“Being a woman in a surgical field is difficult. You not only fight the stigma with your colleagues, but you also do with your patients. It feels like a constant effort to prove that you stand where you do, based on your merit, knowledge, and skills.”
In honor of National Women Physicians Day, Dr. Sukaina Hasnie MD, an ENT Surgery Resident from Oklahoma shares with us how being a female physician has made a difference in her career and personal life, and some of the challenges she faces every day. #ThisFemPhysicianCan
WHY DID YOU GO INTO MEDICINE?
The medical field stood out to me after my baby brother received his first cochlear implant. I was young at that time but even then, I knew that I wanted to dedicate my life to create that same impact for another kid and family. My passion for ENT arose from this experience and throughout medical school I stayed consistent to this dream.
WHAT IS A PASSION PROJECT OF YOURS?
From the beginning of my career path, I noticed a gap between physicians and those making the guidelines; determining how much time we spend with patients, how we code, how the hospital functions, etc. It always astonished me that these individuals, who were not in the medical field, regulated our daily interactions. To understand the system we work in better, and to close this loop, I obtained a master’s degree in Healthcare Administration. I hope to influence our system rather than just be a part of it.
WHAT IS AN AWARENESS CAMPAIGN THAT IS MOST PERSONAL TO YOU? AND WHY?Better Hearing Awareness Month, which occurs in May. It is estimated that 466 million people have disabling hearing loss, unfortunately, many kids with hearing loss go undiagnosed and many adults go on with life not being able to hear the person in the passenger seat. This campaign was started to educate the general population about communication disorders and the available treatment options that are available.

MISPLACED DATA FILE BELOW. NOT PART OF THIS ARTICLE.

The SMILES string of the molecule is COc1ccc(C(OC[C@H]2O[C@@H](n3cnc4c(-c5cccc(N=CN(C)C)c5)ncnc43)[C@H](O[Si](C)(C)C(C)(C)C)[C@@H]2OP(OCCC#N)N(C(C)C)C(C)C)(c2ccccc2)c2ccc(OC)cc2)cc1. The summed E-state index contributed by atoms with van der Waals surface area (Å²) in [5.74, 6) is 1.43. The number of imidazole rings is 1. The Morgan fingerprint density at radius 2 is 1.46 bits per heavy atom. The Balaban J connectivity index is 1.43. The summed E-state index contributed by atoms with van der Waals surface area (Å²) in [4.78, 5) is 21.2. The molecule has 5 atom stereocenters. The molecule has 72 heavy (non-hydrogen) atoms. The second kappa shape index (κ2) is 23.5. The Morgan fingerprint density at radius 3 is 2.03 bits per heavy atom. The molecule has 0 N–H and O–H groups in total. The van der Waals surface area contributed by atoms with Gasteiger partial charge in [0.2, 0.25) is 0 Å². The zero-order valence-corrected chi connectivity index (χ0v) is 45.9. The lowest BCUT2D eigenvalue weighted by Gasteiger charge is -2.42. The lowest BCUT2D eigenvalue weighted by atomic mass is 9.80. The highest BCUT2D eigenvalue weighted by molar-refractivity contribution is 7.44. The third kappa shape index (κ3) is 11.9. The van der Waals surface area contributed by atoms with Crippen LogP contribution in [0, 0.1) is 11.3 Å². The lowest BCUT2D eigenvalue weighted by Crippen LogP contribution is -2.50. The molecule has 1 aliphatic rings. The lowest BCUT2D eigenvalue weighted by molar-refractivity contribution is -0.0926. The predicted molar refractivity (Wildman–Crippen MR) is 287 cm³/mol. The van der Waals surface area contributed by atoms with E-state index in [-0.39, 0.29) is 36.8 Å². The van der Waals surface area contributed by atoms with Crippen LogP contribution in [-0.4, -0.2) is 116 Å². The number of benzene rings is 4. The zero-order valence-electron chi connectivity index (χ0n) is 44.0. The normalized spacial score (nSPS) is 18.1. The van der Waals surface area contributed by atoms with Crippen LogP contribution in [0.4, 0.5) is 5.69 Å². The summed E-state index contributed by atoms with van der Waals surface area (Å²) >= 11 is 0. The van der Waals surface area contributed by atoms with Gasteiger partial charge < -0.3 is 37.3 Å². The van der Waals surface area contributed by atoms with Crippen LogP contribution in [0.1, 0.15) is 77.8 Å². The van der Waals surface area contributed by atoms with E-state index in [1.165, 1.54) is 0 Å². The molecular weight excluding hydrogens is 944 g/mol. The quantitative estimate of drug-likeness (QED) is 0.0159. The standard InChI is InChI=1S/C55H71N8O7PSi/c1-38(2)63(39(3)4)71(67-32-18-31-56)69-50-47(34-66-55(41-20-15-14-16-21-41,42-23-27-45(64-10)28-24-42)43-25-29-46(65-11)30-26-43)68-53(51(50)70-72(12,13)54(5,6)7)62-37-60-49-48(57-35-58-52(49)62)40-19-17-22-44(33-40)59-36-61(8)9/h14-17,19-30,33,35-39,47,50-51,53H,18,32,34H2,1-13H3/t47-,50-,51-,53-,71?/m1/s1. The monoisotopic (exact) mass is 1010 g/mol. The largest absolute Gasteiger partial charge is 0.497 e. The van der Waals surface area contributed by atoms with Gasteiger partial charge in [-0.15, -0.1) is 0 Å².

WHAT ARE SOME FUN FACTS ABOUT YOURSELF?
I absolutely love traveling and have been to 24 countries and hope to increase the list each year!
WHO IS THE MOST INFLUENTIAL PERSON IN YOUR LIFE?
My father has to be the most influential person in my life. He came to the US as just a college graduate and worked extremely hard his entire life only so his kids could achieve more. He’s the one that has taught me that life is too short to be upset over anything.
WHAT IS THE BEST PIECE OF ADVICE YOU CAN GIVE TO FUTURE MDS?
Wake up every morning and remember why you chose medicine. It will help you get through the tough days, the exams, pimping, long hours, and sacrifices.
WHAT IS YOUR FAVORITE MEDELITA PRODUCT?
I absolutely love the Merit P. Lab Coat! I’m 5 foot nothing and curvy. The white coats that I had previously were always too long and fit boxy. My favorite part is the tapered sleeves!
DOES BEING A WOMAN MAKE A HUGE DIFFERENCE IN HOW YOU APPROACH YOUR CAREER? WHY?
Being a woman in a surgical field is difficult. You not only fight the stigma with your colleagues, but you also do with your patients. It feels like a constant effort to prove that you stand where you do, based on your merit, knowledge, and skills.
DO OTHER PATIENTS PERCEIVE YOU DIFFERENTLY BECAUSE YOU’RE A WOMAN?
Many times, when I walk into a patient room to pre-op them, I visibly watch jaws drop when I say I’m the surgeon. If that isn’t the case, then I go through the entire pre-op process with the patient, with an introduction as, “Hey, I’m Dr. Hasnie with ENT”, and yet when walking out of the room, I still get the question, “So when will the doctor come by?”.
WHAT IS A PERSONAL OR PROFESSIONAL CHALLENGE YOU FACE AS A FEMALE PHYSICIAN?
The biggest personal challenge is finding the right time to move forward in your personal life. My other surgery resident friends and I often discuss the lack of time our field allows for growth in that aspect from a female perspective.
WHAT DO YOU DO THAT HELPS EMPOWER YOU TO BE THE BEST FEMALE PHYSICIAN YOU CAN BE?
I stay determined, work my hardest every single day, continue to educate myself, and don’t take no for an answer.